Vintage Trains

Vintage Train Sundays!

Step back in time

On successive Sundays in 2022, Vintage Trains will operate using a selection of our collection of historic older coaches, many of which date back to Victorian times and rarely see public use. These carriages form part of the Railway’s museum collection and include examples from the Lancashire and Yorkshire Railway Trust (L&YRT) and the Vintage Carriages Trust (VCT) which have been restored to pristine condition, and in the case of the L&YRT coaches, two from use as bungalows when their railway life came to an end.

On Vintage Train Sundays, a Brass Band will be performing across the day. If the weather is fine, the band will be performing out at Oxenhope Station, if the weather is questionable they will perform undercover at Keighley Station. Please find below the Brass Band Roster!

Dates

Sunday 19th June
Sunday 26th June
Sunday 3rd July
Sunday 10th July
Sunday 17th July


LOCOMOTIVES

85 Taff Vale Railway Class 02

Having originally been built for the Taff Vale Railway, 85 was sold by the Great Western Railway into colliery service in the North East before entering preservation by the KWVR in 1970.

Built for service in the Welsh Valleys north of Cardiff, no. 85 was deemed surplus to requirements at the time of the grouping in 1923 and was withdrawn by the Great Western Railway in 1927. In 1929, now numbered 426, it made the long journey north to the Durham coalfields where it remained in service, as NCB no. 52, until 1968.

Salvation came in 1970 when 85 was bought by the KWVR and brought to Haworth for a new life on passenger services.

Built: 1899 Glasgow

52044 Lancashire and Yorkshire Railway Class 25 ‘Ironclad’

As 52044 this engine became subject to one of the earliest private locomotive purchase schemes established in the country and was one of the earliest arrivals on the nascent KWVR.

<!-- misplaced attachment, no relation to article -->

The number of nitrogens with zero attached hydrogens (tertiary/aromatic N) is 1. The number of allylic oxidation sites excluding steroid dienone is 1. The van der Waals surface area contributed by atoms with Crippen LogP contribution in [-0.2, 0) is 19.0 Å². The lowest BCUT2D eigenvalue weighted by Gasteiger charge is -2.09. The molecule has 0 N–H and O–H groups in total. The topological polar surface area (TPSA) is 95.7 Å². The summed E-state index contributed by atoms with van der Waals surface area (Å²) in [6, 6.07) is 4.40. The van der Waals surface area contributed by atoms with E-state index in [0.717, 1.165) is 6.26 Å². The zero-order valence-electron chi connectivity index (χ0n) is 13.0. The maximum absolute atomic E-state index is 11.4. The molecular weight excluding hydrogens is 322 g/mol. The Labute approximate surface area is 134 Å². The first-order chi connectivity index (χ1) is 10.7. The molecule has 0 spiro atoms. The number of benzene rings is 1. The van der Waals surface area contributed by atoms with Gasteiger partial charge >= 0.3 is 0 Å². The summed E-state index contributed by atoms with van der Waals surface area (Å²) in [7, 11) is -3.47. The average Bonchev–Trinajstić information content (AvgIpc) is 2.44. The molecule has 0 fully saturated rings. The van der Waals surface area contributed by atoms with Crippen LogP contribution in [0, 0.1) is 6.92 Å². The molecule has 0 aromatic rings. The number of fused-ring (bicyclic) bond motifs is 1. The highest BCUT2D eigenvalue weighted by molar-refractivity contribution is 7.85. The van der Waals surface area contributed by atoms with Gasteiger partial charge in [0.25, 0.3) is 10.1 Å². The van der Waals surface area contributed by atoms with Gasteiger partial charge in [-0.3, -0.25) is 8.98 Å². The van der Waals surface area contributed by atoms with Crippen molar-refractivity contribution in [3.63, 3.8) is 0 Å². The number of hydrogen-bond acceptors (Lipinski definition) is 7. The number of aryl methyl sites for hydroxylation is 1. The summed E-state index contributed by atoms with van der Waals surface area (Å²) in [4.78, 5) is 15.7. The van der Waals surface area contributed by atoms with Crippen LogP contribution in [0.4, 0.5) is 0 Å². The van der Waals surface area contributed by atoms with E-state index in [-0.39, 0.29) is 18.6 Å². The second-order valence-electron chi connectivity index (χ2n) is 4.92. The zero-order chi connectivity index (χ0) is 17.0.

Affectionately known as ‘The Green Dragon’ in ‘The Railway Children’ film, 957 is being restored to working order at Haworth with the target of it being ready to take its place in the 50th-anniversary celebrations of The Railway Children in 2020.

Built: 1887 Beyer Peacock

1054 London & North Western Railway 0-6-2T ‘Coal Tank’

Without the outbreak of war 1054 (then LMS no. 7799) would have been visiting the breakers as it was withdrawn from service on the day before the war was declared. With a need for motive power, 7799 was restored to service and lasted for another 19 years.

When eventually withdrawn, the locomotive was bought privately before passing to the National Trust and eventually handed to the Bahamas Locomotive Society for safekeeping

Built-in 1888, reprieved from the scrap man by WW2 in 1939, 1054 eventually served the national network for 70 years before passing into preservation after being sent for scrap for the second time.

Privately preserved initially, 1054 was given to the National Trust and, in time, was passed into the stewardship of the Bahamas Locomotive Society at Dinting, testimony to the care bestowed on their own locomotive, 45596 ‘Bahamas’.

Rolling Stock

L&YR no. 47, this Blackpool Club Car was built in 1912 for the exclusive use of businessmen commuting between Blackpool and Manchester. It ended its working life in 1951, being sold for use as a cricket pavilion and then brought to the Railway by the Lancashire and Yorkshire Railway Trust in 1993 where a full restoration was completed in 2011. No. 47 is an excellent example of an executive saloon, complete with real leather seating and a handcrafted interior.

Built probably in 1880 at the L&Y Newton Heath works, after nearly 30 years of service the underframe was removed and body relocated to Valley Gardens, Hapton near Burnley, where initially from around 1910 it provided accommodation for newly-employed miners.